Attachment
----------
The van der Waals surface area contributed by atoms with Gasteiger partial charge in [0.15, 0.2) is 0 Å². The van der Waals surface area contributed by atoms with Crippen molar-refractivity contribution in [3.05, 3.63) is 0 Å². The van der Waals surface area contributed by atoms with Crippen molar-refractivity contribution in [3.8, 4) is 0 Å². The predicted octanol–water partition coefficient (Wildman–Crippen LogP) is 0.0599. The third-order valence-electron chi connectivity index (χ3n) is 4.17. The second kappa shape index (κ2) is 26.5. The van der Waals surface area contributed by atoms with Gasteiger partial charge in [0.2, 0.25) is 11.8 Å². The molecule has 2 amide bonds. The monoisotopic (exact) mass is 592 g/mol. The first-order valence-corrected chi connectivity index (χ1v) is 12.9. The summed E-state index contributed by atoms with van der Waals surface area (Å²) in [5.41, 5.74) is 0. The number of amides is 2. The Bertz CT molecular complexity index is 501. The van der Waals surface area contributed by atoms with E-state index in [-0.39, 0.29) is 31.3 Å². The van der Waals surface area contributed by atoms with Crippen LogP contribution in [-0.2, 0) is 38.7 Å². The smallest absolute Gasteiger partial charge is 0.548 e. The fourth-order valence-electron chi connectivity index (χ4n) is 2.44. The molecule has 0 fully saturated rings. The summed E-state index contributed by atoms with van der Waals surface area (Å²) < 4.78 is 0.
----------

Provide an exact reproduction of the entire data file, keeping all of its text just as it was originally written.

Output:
The van der Waals surface area contributed by atoms with Gasteiger partial charge in [0.15, 0.2) is 0 Å². The van der Waals surface area contributed by atoms with Crippen molar-refractivity contribution in [3.05, 3.63) is 0 Å². The van der Waals surface area contributed by atoms with Crippen molar-refractivity contribution in [3.8, 4) is 0 Å². The predicted octanol–water partition coefficient (Wildman–Crippen LogP) is 0.0599. The third-order valence-electron chi connectivity index (χ3n) is 4.17. The second kappa shape index (κ2) is 26.5. The van der Waals surface area contributed by atoms with Gasteiger partial charge in [0.2, 0.25) is 11.8 Å². The molecule has 2 amide bonds. The monoisotopic (exact) mass is 592 g/mol. The first-order valence-corrected chi connectivity index (χ1v) is 12.9. The summed E-state index contributed by atoms with van der Waals surface area (Å²) in [5.41, 5.74) is 0. The number of amides is 2. The Bertz CT molecular complexity index is 501. The van der Waals surface area contributed by atoms with E-state index in [-0.39, 0.29) is 31.3 Å². The van der Waals surface area contributed by atoms with Crippen LogP contribution in [-0.2, 0) is 38.7 Å². The smallest absolute Gasteiger partial charge is 0.548 e. The fourth-order valence-electron chi connectivity index (χ4n) is 2.44. The molecule has 0 fully saturated rings. The summed E-state index contributed by atoms with van der Waals surface area (Å²) < 4.78 is 0.